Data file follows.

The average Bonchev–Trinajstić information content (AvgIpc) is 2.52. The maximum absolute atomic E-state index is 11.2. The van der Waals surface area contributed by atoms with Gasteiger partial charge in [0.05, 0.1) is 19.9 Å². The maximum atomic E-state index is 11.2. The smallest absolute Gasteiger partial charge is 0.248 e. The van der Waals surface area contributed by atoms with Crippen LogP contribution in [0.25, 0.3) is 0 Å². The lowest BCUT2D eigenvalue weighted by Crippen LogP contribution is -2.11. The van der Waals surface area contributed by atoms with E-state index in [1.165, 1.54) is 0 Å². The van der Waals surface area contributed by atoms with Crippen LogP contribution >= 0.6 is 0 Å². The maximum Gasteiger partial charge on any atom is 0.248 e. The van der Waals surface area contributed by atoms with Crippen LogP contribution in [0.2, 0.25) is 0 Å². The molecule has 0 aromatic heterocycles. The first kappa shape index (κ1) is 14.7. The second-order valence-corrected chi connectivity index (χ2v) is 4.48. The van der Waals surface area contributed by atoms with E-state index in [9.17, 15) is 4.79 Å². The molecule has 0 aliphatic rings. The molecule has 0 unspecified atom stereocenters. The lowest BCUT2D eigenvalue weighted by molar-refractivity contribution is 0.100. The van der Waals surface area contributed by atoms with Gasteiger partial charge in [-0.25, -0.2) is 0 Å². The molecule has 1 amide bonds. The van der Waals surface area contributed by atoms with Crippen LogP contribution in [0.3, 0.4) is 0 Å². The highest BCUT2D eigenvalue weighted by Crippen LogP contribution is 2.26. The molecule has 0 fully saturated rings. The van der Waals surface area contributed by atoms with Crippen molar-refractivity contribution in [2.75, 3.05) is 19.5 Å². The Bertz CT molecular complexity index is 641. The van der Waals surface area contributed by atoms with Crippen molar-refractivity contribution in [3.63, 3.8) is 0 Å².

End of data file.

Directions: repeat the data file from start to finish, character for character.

The average Bonchev–Trinajstić information content (AvgIpc) is 2.52. The maximum absolute atomic E-state index is 11.2. The van der Waals surface area contributed by atoms with Gasteiger partial charge in [0.05, 0.1) is 19.9 Å². The maximum atomic E-state index is 11.2. The smallest absolute Gasteiger partial charge is 0.248 e. The van der Waals surface area contributed by atoms with Crippen LogP contribution in [0.25, 0.3) is 0 Å². The lowest BCUT2D eigenvalue weighted by Crippen LogP contribution is -2.11. The van der Waals surface area contributed by atoms with E-state index in [1.165, 1.54) is 0 Å². The van der Waals surface area contributed by atoms with Crippen LogP contribution >= 0.6 is 0 Å². The maximum Gasteiger partial charge on any atom is 0.248 e. The van der Waals surface area contributed by atoms with Crippen LogP contribution in [0.2, 0.25) is 0 Å². The molecule has 0 aromatic heterocycles. The first kappa shape index (κ1) is 14.7. The second-order valence-corrected chi connectivity index (χ2v) is 4.48. The van der Waals surface area contributed by atoms with E-state index in [9.17, 15) is 4.79 Å². The molecule has 0 aliphatic rings. The molecule has 0 unspecified atom stereocenters. The lowest BCUT2D eigenvalue weighted by molar-refractivity contribution is 0.100. The van der Waals surface area contributed by atoms with Gasteiger partial charge in [-0.25, -0.2) is 0 Å². The molecule has 1 amide bonds. The van der Waals surface area contributed by atoms with Crippen LogP contribution in [0.3, 0.4) is 0 Å². The highest BCUT2D eigenvalue weighted by Crippen LogP contribution is 2.26. The molecule has 0 fully saturated rings. The van der Waals surface area contributed by atoms with Crippen molar-refractivity contribution in [2.75, 3.05) is 19.5 Å². The Bertz CT molecular complexity index is 641. The van der Waals surface area contributed by atoms with Crippen molar-refractivity contribution in [3.63, 3.8) is 0 Å².